Wine and the Bible

Did Jesus turn water into intoxicating wine? Did He serve alcoholic wine at the last supper? What does the evidence tell us? The Bible speaks plainly on this subject. Historical records regarding the preparation, preservation and use of wine are also clear.

Consider this report (1820) by William Patton. The term “alcoholic” is not used. He uses the Bible term, “drunkard.” The Bible does not recognize drunkenness as a sickness, but as sin. The drunkard is listed in scripture with thieves, liars, extortioners, murderers, etc., as being in danger of God’s judgment in hell unless he repents. Gal. 5:19-21; 1 Cor. 6:9-10. God will never consign a person to hell for being sick. Therefore the matter of drunkenness, and that which leads to drunkenness, becomes a very serious matter. Here is his report:

I found that all Bible passages where wine or drinking is mentioned, fall under three headings: a) where wine is merely mentioned, b) where it is spoken of as a cause of misery and the emblem of eternal wrath, c) where it is a blessing along with grain.

I began to wonder if the Bible makes reference to two kinds of wine. Such is indeed the case. I shared my findings with Professor Seixas, an eminent Hebrew teacher. He took my manuscript, and a few days later returned it with the statement, “Your discriminations are just. They denote that there indeed are two kinds of wine.” I have since learned much from others who have come to the same conclusion. I ran into much opposition from those who believe that all mention of wine in the Bible is to intoxicating wine, but here are a few counter-statements:

Dr. Ure, in his Dictionary of Arts, says: “Juice when newly pressed from grapes, and before it has begun to ferment is called must, and in common language new wine.”

Rees’ Cyclopedia: “Sweet wine is that which has not yet worked or fermented.”

Noah Webster: “Wine, the fermented juice of grapes…Must, wine, pressed from the grape, but not fermented.”

Smith’s Dictionary of the Bible “The wine was sometimes preserved in its unfermented state and drunk as must…Very likely new wine was preserved in the state of must by placing it in jars or bottles, and then burying it in the earth.”

These authorities make it clear that there were, indeed, among the ancients, two kinds of wine, the fermented and the unfermented.


The laws of fermentation are fixed laws, always operating in the same way, and always and everywhere requiring the same conditions. Lardner’s Cyclopedia says:

“1. There must be saccharine (sugar) matter and gluten (yeast).

“2. The temperature should not be below 50 degrees nor above 70 or 75 degrees.

“3. The juice must be of a certain consistency. Thick syrup will not undergo vinous fermentation. Too much sugar is not favorable for the process, and on the other hand too little sugar, or, which is the same thing, too much water, will be deficient in the necessary quantity of saccharine matter to produce a liquor that will keep, and for want of more spirit the vinous fermentation will almost surely turn to vinegar.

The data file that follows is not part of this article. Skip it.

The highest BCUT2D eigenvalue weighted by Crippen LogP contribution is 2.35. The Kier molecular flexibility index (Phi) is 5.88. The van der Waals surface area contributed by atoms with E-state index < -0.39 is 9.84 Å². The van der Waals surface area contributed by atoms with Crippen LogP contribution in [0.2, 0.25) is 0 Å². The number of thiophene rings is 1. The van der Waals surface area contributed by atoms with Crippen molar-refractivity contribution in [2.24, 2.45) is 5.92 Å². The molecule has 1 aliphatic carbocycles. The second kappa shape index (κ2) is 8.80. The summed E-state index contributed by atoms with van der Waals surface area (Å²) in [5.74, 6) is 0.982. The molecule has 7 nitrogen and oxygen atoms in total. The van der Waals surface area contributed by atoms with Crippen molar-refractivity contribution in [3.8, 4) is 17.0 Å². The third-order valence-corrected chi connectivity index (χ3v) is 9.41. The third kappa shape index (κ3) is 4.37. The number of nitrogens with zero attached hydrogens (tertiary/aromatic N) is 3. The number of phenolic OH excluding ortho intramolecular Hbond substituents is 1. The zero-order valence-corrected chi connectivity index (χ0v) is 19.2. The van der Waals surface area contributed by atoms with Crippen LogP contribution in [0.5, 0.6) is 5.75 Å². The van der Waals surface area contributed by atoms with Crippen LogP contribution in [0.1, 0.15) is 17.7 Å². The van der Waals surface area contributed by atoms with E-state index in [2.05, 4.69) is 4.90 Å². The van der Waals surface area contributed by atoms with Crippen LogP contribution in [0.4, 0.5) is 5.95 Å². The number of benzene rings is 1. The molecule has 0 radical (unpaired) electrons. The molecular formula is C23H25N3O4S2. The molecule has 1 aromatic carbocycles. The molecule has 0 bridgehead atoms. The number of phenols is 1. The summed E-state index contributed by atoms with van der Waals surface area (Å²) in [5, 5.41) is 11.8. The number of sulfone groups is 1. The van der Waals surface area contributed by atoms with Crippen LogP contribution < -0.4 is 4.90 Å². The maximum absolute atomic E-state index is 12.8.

“4. The quantity of yeast or ferment must also be well regulated. Too much or too little will impede and prevent fermentation.”

Others confirm these statements. The indispensable conditions for vinous fermentation are the right proportions of sugar, of yeast, and of water, with the temperature of the air ranging between 50 and 75 degrees.

We see therefore that the process of fermentation is not a natural one. Chaptal, the eminent French chemist, says, “Nature never forms spirituous liquors; she rots the grape upon the branch; but it is art which converts the juice into (alcoholic) wine.”

Fruits Preserved

[Before there was refrigeration]

As grapes and other fruits were such an important part of the food of the ancients, they would, by necessity, invent methods for preserving them fresh. Josephus, the first century historian, in his Jewish Wars, book VII, ch. VIII, s. 4, makes mention of Herod’s fortress in Israel, called Masada, “For here was laid up grain in large quantities, enough to enable an army to survive for a long time: here was also wine and oil in abundance, with all kinds of herbs, vegetables and dates heaped up together. These products were also fresh and full ripe, and in no way inferior to such fruits newly laid in, although they had been there almost 100 years.”

In a footnote William Whiston, the translator, says: “Pliny (AD 27-79) and others confirm this strange paradox, that provisions laid up against sieges will continue good for 104 years, as Spanheim also notes upon this place.” Such facts regarding long preservation of fruit and other food are confirmed by many other historians.

Swinburn says, “In Spain they also have the secret for preserving grapes sound and juicy from one season to another.”

E. C. Delevon states that when he was in Florence, Italy, “Signor Pippine, one of the largest wine manufacturers, told me that he at that time had in his lofts, for the use of his own table, until the next harvest, a quantity of grapes sufficient to make 100 gallons of wine; that grapes could always be had, at any time of the year, to make any desirable quantity; and that there was nothing in the way of obtaining the fruit of the vine free from fermentation in wine countries at any period. A large basket of grapes was sent to my lodgings, which were as delicious, and looked as fresh, as if recently taken from the vines, though they had been picked for months.”